Manchester Encoding


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Manchester Encoding

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Manchester Encoding

  1. 1. Manchester Encoding Theory and Use By Professor Tom Mavroidis January 31,2001
  2. 2. What is Manchester Encoding ? <ul><li>It is a process by which a Synchronous clock encoding technique is used by the OSI physical Layer to encode the clock and data of a synchronous bit stream. </li></ul>
  3. 3. What is the difference? <ul><li>In this technique the binary data to be transmitted over the cable are not sent as a sequence of logical 1 & 0’s known as non return to zero (NRZ), instead the bit are translated into a different format that has a number of advantages over using straight binary. </li></ul>
  4. 4. Where is it used? <ul><li>A popular technique used for encoding data on magnetic disks. </li></ul><ul><li>Also known as phase encoding </li></ul><ul><li>Problems include poor bit storage density </li></ul>
  5. 5. Resides in the Physical Layer <ul><li>Physical Layer serializes the frame (converts it to a series of bits) and send it across a circuit to the destination. </li></ul>
  6. 6. Three types of encoding discussed <ul><li>NRZ - Non Return to Zero </li></ul><ul><li>RZ - Return to zero </li></ul><ul><li>Manchester encoding </li></ul>
  7. 7. NRZ , Non Return to Zero transmission <ul><li>Each data bit is represented by a level. High = logic 1 low = logic 0 </li></ul>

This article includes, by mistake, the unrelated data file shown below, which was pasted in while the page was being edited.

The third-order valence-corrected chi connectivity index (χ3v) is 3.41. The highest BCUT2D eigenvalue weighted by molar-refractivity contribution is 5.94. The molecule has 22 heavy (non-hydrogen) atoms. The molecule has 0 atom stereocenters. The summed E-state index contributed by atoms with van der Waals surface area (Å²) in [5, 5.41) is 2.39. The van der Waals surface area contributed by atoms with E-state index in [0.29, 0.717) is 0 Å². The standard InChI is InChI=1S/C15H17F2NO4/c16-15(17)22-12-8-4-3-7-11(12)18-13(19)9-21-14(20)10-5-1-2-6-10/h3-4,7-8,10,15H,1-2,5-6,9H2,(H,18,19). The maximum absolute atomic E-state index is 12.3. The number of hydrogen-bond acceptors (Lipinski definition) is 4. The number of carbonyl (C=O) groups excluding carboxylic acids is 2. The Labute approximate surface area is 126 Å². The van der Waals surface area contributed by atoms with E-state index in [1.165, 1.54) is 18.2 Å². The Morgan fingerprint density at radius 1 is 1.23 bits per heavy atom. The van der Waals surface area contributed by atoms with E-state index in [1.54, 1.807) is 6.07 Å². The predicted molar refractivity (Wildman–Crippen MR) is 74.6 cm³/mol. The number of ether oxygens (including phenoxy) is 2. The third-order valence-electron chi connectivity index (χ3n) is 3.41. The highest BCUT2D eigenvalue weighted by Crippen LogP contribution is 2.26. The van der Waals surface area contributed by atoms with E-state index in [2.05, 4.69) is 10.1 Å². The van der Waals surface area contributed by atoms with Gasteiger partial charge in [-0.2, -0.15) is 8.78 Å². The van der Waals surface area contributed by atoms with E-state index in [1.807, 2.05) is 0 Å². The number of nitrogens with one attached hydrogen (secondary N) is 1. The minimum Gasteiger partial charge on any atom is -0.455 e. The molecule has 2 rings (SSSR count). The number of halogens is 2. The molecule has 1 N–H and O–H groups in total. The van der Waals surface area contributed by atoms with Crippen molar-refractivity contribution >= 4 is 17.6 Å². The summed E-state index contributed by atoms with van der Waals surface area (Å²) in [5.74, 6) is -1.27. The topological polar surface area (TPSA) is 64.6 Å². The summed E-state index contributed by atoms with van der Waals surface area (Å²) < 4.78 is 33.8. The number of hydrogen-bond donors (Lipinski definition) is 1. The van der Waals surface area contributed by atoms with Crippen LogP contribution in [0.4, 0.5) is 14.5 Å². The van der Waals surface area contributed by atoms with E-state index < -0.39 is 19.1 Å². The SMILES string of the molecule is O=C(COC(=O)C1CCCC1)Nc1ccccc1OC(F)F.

8. 8. Problem with NRZ <ul><li>Long runs of consecutive bits with the same value make it impossible to detect bit boundaries by the inability of the receiver to detect the clocking speed. </li></ul>
  9. 9. RZ - Return to zero <ul><li>Pulses used to represent bits </li></ul><ul><li>logic 1 = pulse logic 0 absence of pulse </li></ul>
  10. 10. RZ - Advantages <ul><li>Clock signals can be extracted from the logic 1 signals. </li></ul><ul><li>Halves the width of the pulse </li></ul><ul><li>Polar RZ sends pulses for both logic 0 and logic 1 </li></ul><ul><li>Requires an extra voltage level </li></ul>
  11. 11. Manchester Encoding <ul><li>Logic 1 is represented by a transition in a particular direction in the center of each bit. </li></ul><ul><li>Opposite direction used to represent logic 0 </li></ul>
  12. 12. Representation <ul><li>Logic 0 1 to 0 (downward transition at bit center) </li></ul><ul><li>Logic 1 0 to 1 (upward transition at bit center) </li></ul>
  13. 13. Manchester Encoding <ul><li>Was named after its birthplace in Manchester, England </li></ul><ul><li>Bit transitions do not always occur at the ‘bit boundaries. </li></ul><ul><li>There is always a transition at the center of the bit </li></ul>
  14. 14. Improved clocking <ul><li>Allows the receiver to extract the clock signal </li></ul><ul><li>Correctly decodes the value and timing of each bit </li></ul>
  15. 15. Receiver <ul><li>Reassembles the series of bits to form a frame and forwards the frame for processing by the link layer </li></ul><ul><li>Frame is then CRC checked and a retransmission is requested if the checksum is invalid. </li></ul>
  16. 16. Representation of phase shift
  17. 17. Uses <ul><li>Manchester encoding is used to : </li></ul><ul><li>Transmit data across systems </li></ul><ul><li>Store data on magnetic media, disks etc. </li></ul><ul><li>Communicate with Satellites </li></ul>
  18. 18. Conclusion <ul><li>Based on application different types of encoding can be used </li></ul><ul><li>Manchester encoding exhibits poor bit storage density but improved reliability. </li></ul>
  19. 19. Links <ul><li> </li></ul><ul><li> </li></ul><ul><li> </li></ul><ul><li> </li></ul>